Who knew that when the United States elected Donald Trump as president, we would get Bill Clinton’s mortgage-lending policies?
That is what is starting to happen as the Federal Housing Administration is now (to quote the Wall Street Journal) “vastly expanding the scope of condominium purchases eligible for lower-down-payment loans.” Noting that “FHA-backed loans require only a 3.5% down payment and lower credit score than conventional loans,” the Journal notes that the Trump administration’s decision “also loosens financial-crisis-era rules and could expose the government to a higher likelihood of loan default if the housing market continues to slow and prices fall.”
As a reminder, these are sorts of policies that conservatives consistently have blamed for causing the financial crisis of 2008-09. The basic criticism goes like this: When the government artificially boosts a major sector of the economy by encouraging greater and greater risk, the predictable result is that the risks become unsustainable, leading to a systemic collapse.
It’s pretty simple, really. Yet, this is exactly what the Trump team now is doing. Admittedly, this is on a smaller scale than under Clinton, but this new move takes us in the same general direction and on a not-inconsiderable scale.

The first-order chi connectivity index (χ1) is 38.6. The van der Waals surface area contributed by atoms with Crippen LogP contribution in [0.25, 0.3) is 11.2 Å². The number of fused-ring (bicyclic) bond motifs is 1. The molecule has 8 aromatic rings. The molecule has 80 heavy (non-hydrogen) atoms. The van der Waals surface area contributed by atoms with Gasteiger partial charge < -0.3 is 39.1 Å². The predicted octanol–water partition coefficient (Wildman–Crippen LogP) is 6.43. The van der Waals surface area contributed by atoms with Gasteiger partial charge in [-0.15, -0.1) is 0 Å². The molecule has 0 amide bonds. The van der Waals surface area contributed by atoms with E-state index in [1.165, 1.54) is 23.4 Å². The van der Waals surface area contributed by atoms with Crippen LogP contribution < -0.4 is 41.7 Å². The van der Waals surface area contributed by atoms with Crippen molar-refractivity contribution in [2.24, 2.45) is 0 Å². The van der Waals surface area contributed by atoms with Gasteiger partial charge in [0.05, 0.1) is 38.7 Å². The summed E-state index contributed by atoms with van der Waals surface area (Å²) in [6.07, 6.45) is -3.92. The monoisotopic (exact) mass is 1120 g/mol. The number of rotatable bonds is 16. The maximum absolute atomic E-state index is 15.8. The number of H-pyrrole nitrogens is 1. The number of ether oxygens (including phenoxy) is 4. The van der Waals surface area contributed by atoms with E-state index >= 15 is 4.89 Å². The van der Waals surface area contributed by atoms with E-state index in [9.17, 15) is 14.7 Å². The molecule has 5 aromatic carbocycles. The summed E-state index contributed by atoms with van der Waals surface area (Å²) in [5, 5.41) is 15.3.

The Journal quoted David Stevens, retired chief executive of the Mortgage Bankers Association, to this effect: “FHA is already a higher-risk program. Layer that on top of a higher-risk product called the condominium, and you definitely have to prepare yourself for the fact that in the next correction you’re going to take more losses at FHA than anywhere else.”
Or, as Kevin Williamson wrote at National Review Online, “Unpredictable economic weather: What better time to put the American taxpayer on the hook for a brand new batch of dodgy condo loans for some scrubs with bad credit who can’t be bothered to save up a proper down payment? Everybody makes mistakes. Making the same mistake over and over again is stupidity.”
This new action comes on top of the zero-down-payment home loans already available through the U.S. Department of Agriculture. Yes, you read that right: zero down payment. The Trump administration has formally proposed kneecapping this program for three years running, but when Congress balks, the administration caves.
The goal of policymakers should not be to help everybody who needs short-term help. The goal should be long-term stability that doesn’t build large risks for systemic collapse. As we saw in the 2008-09 crisis, it is the very people supposedly helped by the risky policies who suffer most when the system collapses along with their own household finances and mortgages.
The Trump administration should reverse this decision before its damage becomes irreversible.